Their heartfelt angst, as they remembered all the sacrifices that have been made in a bloody 20-year conflict, has been compounded by a series of catastrophic misjudgments, by both Britain and America, that place global security in greater peril.
This was illustrated by Boris Johnson absenting himself from Wednesday’s emergency Commons sitting as Tobias Ellwood, chair of the Defence Select Committee, warned that the Government would have lost any vote on its handling of the crisis if it had dared to put one to MPs.
And this before the furore over whether Foreign Secretary Dominic Raab should have called his Kabul counterpart over the evacuation of UK nationals and Afghans who have supported the British military since 2001.
Tellingly, Mr Ellwood has refrained from demanding Mr Raab’s resignation. He wants the evacuation to be completed and then a long-overdue Cabinet reshuffle – such phraseology enabled him to be disloyal without appearing to be so.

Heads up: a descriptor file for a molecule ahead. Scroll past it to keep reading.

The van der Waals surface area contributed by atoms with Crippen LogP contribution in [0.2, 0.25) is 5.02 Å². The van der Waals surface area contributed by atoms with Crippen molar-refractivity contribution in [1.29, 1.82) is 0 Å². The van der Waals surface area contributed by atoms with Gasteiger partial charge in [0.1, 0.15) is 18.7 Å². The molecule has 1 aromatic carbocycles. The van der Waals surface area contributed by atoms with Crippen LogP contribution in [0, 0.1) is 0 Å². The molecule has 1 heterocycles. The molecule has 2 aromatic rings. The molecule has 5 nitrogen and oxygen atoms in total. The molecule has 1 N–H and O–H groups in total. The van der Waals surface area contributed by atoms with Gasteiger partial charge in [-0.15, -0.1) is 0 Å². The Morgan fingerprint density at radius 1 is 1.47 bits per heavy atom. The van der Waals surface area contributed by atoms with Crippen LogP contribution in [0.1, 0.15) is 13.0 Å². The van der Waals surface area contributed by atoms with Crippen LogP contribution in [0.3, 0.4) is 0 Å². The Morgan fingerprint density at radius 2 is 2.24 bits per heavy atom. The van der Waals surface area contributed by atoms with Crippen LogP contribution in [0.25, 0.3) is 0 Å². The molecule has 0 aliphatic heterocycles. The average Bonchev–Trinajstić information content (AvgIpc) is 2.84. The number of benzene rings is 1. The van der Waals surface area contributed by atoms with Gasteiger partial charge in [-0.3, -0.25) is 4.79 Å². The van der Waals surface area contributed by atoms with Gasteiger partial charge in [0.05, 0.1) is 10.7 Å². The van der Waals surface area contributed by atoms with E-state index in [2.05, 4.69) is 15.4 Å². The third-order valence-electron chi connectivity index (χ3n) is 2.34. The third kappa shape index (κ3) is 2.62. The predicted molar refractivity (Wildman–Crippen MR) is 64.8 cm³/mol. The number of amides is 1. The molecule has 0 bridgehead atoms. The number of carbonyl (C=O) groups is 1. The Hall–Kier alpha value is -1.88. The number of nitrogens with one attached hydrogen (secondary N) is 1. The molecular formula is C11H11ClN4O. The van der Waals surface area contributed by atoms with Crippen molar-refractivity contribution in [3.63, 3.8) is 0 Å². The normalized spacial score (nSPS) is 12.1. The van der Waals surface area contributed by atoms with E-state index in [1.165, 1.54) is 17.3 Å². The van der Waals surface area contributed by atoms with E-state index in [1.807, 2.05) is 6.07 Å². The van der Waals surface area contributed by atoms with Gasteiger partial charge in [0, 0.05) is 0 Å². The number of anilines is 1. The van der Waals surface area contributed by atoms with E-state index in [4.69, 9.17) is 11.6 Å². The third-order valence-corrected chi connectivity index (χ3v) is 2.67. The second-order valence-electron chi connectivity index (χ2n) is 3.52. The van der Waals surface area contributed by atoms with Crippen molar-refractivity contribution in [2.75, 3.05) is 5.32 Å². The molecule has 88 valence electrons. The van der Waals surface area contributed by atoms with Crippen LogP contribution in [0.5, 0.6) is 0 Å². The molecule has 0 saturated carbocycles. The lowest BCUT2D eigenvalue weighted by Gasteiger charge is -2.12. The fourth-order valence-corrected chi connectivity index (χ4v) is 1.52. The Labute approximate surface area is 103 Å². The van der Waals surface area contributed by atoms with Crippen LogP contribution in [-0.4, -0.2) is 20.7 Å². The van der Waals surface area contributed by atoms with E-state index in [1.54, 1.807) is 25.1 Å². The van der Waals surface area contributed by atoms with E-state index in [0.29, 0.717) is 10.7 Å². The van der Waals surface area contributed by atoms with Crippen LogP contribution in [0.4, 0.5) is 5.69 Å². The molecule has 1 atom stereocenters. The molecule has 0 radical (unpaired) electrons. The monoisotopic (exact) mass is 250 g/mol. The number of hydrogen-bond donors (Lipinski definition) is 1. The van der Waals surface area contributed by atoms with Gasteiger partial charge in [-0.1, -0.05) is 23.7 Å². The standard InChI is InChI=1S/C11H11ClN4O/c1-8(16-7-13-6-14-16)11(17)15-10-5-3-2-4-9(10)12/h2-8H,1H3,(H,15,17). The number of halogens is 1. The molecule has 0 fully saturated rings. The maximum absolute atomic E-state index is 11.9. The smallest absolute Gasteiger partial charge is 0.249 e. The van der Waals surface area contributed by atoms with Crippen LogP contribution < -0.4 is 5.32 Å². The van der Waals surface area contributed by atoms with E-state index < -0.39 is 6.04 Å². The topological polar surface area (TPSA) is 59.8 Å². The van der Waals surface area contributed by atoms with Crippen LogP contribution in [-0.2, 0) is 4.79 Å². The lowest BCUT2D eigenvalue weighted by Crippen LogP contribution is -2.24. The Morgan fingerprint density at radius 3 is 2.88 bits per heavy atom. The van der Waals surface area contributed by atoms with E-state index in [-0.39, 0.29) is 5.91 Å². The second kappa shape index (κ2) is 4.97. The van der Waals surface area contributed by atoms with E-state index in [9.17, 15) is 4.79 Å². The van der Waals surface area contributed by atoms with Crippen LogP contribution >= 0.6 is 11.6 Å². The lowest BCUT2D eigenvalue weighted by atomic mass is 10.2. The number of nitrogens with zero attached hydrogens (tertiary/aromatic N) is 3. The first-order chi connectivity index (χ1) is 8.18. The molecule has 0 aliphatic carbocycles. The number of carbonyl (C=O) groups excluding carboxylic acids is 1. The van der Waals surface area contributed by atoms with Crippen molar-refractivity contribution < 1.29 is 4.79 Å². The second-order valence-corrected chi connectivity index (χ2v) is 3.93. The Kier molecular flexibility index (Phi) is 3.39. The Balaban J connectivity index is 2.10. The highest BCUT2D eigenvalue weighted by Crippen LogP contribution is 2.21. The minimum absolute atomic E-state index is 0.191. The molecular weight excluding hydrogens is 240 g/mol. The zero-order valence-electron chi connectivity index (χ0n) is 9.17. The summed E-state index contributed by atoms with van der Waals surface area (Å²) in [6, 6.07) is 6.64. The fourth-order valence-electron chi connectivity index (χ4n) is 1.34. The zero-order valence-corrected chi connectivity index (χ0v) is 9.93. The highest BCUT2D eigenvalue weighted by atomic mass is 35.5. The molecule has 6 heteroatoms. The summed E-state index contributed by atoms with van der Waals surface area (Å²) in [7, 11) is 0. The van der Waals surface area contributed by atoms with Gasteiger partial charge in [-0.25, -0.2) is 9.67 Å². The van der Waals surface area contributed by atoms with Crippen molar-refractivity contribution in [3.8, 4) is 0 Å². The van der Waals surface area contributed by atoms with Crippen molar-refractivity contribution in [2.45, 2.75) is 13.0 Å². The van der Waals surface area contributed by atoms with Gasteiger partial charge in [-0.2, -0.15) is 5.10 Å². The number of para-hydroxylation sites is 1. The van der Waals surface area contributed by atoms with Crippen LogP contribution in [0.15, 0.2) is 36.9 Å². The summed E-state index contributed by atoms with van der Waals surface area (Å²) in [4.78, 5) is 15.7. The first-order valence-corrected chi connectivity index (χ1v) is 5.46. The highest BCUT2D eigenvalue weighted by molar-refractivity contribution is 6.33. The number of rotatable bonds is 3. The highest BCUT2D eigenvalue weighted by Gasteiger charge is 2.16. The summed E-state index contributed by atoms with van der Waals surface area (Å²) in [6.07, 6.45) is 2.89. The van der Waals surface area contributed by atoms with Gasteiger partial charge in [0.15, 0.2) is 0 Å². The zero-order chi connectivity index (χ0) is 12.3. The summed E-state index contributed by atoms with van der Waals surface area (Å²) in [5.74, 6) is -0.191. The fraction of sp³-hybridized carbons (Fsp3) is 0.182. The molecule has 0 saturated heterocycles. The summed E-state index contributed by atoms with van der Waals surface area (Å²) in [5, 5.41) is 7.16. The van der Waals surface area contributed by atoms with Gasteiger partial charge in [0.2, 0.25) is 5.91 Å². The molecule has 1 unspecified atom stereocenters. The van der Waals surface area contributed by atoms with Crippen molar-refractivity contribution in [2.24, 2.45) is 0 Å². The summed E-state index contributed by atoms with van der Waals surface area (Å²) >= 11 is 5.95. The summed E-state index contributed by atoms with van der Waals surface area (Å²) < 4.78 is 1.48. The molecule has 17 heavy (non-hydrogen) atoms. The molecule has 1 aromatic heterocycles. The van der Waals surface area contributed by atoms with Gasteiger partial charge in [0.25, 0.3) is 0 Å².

Yet the fact that Mr Raab remains in post reflects very poorly on Boris Johnson’s tawdry over-indulgence of Priti Patel, Gavin Williamson, Robert Jenrick and many others who would never have had the chance to survive for so long under previous premiers because they would not have been appointed in the first place.
However, if and when the PM does reshape his top team, he should utilise the insightful expertise of far more of those whose recent experiences of war, and knowledge of world affairs, matters as much as the contribution made by many Second World Two soldiers to post-1945 politics, and the fine example that they set.